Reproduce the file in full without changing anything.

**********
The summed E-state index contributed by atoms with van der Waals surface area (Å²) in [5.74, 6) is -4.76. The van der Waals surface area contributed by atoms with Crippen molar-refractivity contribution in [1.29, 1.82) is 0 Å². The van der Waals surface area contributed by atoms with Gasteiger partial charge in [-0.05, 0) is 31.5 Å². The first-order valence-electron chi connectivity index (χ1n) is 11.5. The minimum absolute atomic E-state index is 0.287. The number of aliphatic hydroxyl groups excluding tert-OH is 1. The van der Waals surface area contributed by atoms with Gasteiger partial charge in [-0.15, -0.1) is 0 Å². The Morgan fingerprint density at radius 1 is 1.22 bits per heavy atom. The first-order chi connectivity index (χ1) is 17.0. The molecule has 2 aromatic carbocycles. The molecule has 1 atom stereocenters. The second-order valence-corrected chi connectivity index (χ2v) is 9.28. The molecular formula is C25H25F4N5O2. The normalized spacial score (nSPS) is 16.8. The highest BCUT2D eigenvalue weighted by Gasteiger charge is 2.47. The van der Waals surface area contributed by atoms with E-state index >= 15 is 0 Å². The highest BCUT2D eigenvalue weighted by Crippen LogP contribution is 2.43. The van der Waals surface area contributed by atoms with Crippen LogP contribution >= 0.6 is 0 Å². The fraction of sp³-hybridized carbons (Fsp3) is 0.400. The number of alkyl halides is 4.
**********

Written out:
The summed E-state index contributed by atoms with van der Waals surface area (Å²) in [5.74, 6) is -4.76. The van der Waals surface area contributed by atoms with Crippen molar-refractivity contribution in [1.29, 1.82) is 0 Å². The van der Waals surface area contributed by atoms with Gasteiger partial charge in [-0.05, 0) is 31.5 Å². The first-order valence-electron chi connectivity index (χ1n) is 11.5. The minimum absolute atomic E-state index is 0.287. The number of aliphatic hydroxyl groups excluding tert-OH is 1. The van der Waals surface area contributed by atoms with Gasteiger partial charge in [-0.15, -0.1) is 0 Å². The Morgan fingerprint density at radius 1 is 1.22 bits per heavy atom. The first-order chi connectivity index (χ1) is 17.0. The molecule has 2 aromatic carbocycles. The molecule has 1 atom stereocenters. The second-order valence-corrected chi connectivity index (χ2v) is 9.28. The molecular formula is C25H25F4N5O2. The normalized spacial score (nSPS) is 16.8. The highest BCUT2D eigenvalue weighted by Gasteiger charge is 2.47. The van der Waals surface area contributed by atoms with E-state index >= 15 is 0 Å². The highest BCUT2D eigenvalue weighted by Crippen LogP contribution is 2.43. The van der Waals surface area contributed by atoms with Crippen LogP contribution >= 0.6 is 0 Å². The fraction of sp³-hybridized carbons (Fsp3) is 0.400. The number of alkyl halides is 4.